Moving forward, there is no matter of treaty compliance here, unless Russia hands operational control of nuclear weapons in peacetime to Belarusian forces. Rather, the U.S. and NATO should continue to highlight the lack of responsible behaviour by Russian authorities, particularly in discussions with China about nuclear rhetoric, and mourn the increasing loss of Belarusian sovereignty. Economic sanctions also are likely to be of limited use, as there are fewer and fewer options remaining in the sanctions toolbox more than one year into Russia’s war on Ukraine.

From a defence and deterrence point of view, these deployments do not change much. While it is not ideal that Russia is moving its short-range nuclear weapons closer to NATO’s borders, NATO already needs to re-orient its missile defences toward the east, and improve its capabilities to detect and intercept cruise missiles. These efforts will become more urgent if NATO suspects that Russia deploys the longer-range 9M729 missile—the 2,000 km+ range ground-launched cruise missile that ended the INF Treaty—to Belarus. Taken together, all of these changes will further incentivize the Central European NATO allies to work toward the goal of establishing a more robust architecture of better-integrated air and missile defenses along the NATO-Belarus and NATO-Russian borders. Such a re-orientation poses huge technological, financial and strategic challenges, but these challenges preceded Russia’s changed nuclear posture. Russia’s moves certainly will help overcome the problem of political will.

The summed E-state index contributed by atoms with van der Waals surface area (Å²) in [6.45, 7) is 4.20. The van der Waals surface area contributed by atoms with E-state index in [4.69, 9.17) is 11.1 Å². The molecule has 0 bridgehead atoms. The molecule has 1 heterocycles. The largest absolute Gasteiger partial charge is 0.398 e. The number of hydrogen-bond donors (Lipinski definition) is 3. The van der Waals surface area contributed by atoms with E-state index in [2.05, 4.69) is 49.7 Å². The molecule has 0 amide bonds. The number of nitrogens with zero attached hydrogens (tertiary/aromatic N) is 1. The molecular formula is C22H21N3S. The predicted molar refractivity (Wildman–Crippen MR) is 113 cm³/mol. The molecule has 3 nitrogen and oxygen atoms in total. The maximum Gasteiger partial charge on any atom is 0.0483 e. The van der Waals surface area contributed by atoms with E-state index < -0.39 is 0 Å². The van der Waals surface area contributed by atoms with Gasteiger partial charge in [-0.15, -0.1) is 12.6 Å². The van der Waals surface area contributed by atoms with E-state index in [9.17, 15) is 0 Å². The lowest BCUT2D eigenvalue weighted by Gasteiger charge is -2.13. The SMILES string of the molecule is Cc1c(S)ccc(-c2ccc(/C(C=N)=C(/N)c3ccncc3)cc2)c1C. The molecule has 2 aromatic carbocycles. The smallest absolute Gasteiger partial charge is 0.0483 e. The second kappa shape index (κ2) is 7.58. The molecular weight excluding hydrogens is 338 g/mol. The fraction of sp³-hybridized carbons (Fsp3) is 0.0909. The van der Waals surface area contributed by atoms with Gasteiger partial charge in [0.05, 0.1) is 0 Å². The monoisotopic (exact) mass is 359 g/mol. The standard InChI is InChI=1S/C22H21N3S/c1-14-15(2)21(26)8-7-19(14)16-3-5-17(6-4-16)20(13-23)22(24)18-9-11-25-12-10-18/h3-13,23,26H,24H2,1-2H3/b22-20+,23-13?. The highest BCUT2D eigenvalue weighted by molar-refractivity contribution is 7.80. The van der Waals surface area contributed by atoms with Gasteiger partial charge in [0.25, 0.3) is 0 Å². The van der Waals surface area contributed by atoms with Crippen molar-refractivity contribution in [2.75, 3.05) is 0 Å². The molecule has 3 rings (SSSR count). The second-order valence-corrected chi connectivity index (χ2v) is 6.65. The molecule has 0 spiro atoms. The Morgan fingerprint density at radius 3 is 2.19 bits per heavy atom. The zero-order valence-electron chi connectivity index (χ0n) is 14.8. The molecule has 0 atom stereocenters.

William Alberque

William Alberque is the director of Strategy, Technology and Arms Control at the International Institute for Strategic Studies, based in Berlin. He previously has worked on the Cooperative Threat Reduction Program, worked for the Pentagon on arms control policy, compliance and implementation, and served as the director of NATO’s WMD Center.

The opinions expressed herein are solely those of the author. Photo by shared under a Creative Commons license.